MariaDB, which counts Deutsche Bank, Nasdaq and telecoms giant Verizon among its users, has launched a DBaaS rendition of its relational database, adding options to configure and customise it.
Amid a flurry of NoSQL releases earlier in the week, the relational world also got a fillip from the release of CockroachDB which promises to make cloud development, deployment, and management quicker and faster.
While they might be a sign of a maturing market for open-source relational databases, the two releases solve different user problems.
MariaDB launched its first full DBaaS in SkySQL Power this week, building on the March release of Kubernetes for container services to provide the same database build whatever the cloud provider.
MariaDB said the full-DBaaS version allowes custom database requirements into a deployment, a feature unavailable in other comparable services.
It likened the standard DBaaS product to “buying T-shirts or off-the-rack suits”. But SkySQL Power lets customers choose the preferences that fit their specific enterprise needs “similar to a custom-tailored suit with countless combinations of fabrics and styles to choose from”. The Register hopes that accommodates the option of buying MC Hammer’s trousers.
The point is flexibility without management overhead – a first according to MariaDB.
Holger Mueller, veep and principal analyst for Constellation Research, said: “MariaDB customers need that flexibility as they have often customised their existing deployments very deeply.”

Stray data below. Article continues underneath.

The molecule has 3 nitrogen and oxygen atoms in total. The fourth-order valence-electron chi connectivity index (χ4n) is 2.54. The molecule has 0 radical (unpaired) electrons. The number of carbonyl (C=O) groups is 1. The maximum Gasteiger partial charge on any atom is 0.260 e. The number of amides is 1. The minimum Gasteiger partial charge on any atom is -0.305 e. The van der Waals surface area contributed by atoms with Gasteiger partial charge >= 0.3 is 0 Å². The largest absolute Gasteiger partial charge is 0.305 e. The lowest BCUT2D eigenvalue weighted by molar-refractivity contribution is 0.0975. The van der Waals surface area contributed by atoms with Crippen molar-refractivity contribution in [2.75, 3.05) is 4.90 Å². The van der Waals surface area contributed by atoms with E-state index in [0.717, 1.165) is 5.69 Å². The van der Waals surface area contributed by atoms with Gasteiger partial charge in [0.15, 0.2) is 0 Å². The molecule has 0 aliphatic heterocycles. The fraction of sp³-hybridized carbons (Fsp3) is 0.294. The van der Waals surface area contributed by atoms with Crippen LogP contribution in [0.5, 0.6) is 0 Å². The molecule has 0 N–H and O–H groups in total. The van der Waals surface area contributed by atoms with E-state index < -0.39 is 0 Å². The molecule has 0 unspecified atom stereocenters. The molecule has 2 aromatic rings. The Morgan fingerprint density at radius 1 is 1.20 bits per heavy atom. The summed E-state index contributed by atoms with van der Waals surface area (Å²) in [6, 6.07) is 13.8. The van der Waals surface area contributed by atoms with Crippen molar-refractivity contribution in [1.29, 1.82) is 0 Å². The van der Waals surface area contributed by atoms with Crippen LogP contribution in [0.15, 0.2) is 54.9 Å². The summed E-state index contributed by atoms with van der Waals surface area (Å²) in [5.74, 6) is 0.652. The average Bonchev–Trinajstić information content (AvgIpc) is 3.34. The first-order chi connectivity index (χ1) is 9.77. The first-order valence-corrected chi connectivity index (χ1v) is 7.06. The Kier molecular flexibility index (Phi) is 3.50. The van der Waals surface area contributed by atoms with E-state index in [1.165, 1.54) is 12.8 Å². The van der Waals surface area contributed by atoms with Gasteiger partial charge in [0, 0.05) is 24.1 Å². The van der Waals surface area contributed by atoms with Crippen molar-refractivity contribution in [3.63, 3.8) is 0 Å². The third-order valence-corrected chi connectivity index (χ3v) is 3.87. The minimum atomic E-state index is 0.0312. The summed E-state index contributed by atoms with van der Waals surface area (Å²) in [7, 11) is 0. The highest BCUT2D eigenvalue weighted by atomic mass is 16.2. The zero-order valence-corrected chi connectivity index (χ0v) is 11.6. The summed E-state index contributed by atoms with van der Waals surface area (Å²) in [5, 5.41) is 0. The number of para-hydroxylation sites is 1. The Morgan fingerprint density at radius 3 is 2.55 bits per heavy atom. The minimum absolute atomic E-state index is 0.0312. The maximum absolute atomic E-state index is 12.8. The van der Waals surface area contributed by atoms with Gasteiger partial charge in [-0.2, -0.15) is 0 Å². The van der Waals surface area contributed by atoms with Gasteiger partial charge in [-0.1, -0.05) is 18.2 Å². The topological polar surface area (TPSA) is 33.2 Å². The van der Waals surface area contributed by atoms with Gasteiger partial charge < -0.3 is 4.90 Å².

SkySQL is essentially MariaDB, the database, which was sharded out of MySQL, the open-source relational database in 2010.
Although the DBaaS product is interesting, users are essentially getting the same database. That’s great if that is what users need, but CockroachDB’s approach is a much more radical rethink, said Peter Zaitsev, CEO at Percona, a database-independent open-source service partner.
“While both available in a DBaaS package, MariaDB’s SkySQL and CockroachCloud could not be more different. MariaDB is based on the proven (or legacy depending on your point of view) technology originated in MySQL more than 25 years ago and retrofitted for the cloud, while CockroachDB is the database which is purpose-built for the cloud.
“MariaDB SkySQL is great for taking existing MariaDB compatible applications to the cloud while CockroachDB is great for new application development and migrations where significant application changes may be required,” Zaitsev opined.
The geo-distributed CockroachDB 20.1 allows the data structure to change in line with the application without downtime, said Cockroach Labs, the company behind the database.
For example, developers often need to make time-consuming changes to primary keys as applications change, but with the latest release, they can alter the way data is organised without needing to take an application offline, the company said. The database designates how data is organised, including where it lives geographically, to reduce latency and support compliance.
Earlier this week a triumvirate of NoSQL releases hit the market. MariaDB and CockroachDB are showing there is plenty of headroom for development among their relational counterparts. ®
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